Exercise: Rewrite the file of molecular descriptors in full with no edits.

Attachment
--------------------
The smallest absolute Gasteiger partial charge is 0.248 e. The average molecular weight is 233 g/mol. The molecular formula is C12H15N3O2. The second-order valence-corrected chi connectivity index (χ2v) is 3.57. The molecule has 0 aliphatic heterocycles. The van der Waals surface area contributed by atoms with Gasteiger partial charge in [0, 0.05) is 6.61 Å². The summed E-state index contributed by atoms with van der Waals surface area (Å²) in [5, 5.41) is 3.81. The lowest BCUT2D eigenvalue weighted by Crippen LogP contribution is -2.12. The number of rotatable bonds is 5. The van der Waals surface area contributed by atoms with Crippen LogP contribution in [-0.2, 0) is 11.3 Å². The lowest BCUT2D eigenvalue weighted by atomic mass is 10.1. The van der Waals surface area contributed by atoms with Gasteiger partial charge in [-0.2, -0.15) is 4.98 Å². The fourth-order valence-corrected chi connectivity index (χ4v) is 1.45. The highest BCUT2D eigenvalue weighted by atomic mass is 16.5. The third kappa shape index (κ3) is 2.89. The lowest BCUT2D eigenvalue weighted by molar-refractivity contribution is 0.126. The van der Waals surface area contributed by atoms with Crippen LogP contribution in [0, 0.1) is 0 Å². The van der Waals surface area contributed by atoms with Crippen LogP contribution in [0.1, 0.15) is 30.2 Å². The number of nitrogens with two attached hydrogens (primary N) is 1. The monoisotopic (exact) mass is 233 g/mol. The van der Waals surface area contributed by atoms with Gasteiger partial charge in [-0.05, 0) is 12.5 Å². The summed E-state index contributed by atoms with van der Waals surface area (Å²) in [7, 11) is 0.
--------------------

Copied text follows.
The smallest absolute Gasteiger partial charge is 0.248 e. The average molecular weight is 233 g/mol. The molecular formula is C12H15N3O2. The second-order valence-corrected chi connectivity index (χ2v) is 3.57. The molecule has 0 aliphatic heterocycles. The van der Waals surface area contributed by atoms with Gasteiger partial charge in [0, 0.05) is 6.61 Å². The summed E-state index contributed by atoms with van der Waals surface area (Å²) in [5, 5.41) is 3.81. The lowest BCUT2D eigenvalue weighted by Crippen LogP contribution is -2.12. The number of rotatable bonds is 5. The van der Waals surface area contributed by atoms with Crippen LogP contribution in [-0.2, 0) is 11.3 Å². The lowest BCUT2D eigenvalue weighted by atomic mass is 10.1. The van der Waals surface area contributed by atoms with Gasteiger partial charge in [-0.2, -0.15) is 4.98 Å². The fourth-order valence-corrected chi connectivity index (χ4v) is 1.45. The highest BCUT2D eigenvalue weighted by atomic mass is 16.5. The third kappa shape index (κ3) is 2.89. The lowest BCUT2D eigenvalue weighted by molar-refractivity contribution is 0.126. The van der Waals surface area contributed by atoms with Crippen LogP contribution in [0, 0.1) is 0 Å². The van der Waals surface area contributed by atoms with Crippen LogP contribution in [0.1, 0.15) is 30.2 Å². The number of nitrogens with two attached hydrogens (primary N) is 1. The monoisotopic (exact) mass is 233 g/mol. The van der Waals surface area contributed by atoms with Gasteiger partial charge in [-0.05, 0) is 12.5 Å². The summed E-state index contributed by atoms with van der Waals surface area (Å²) in [7, 11) is 0.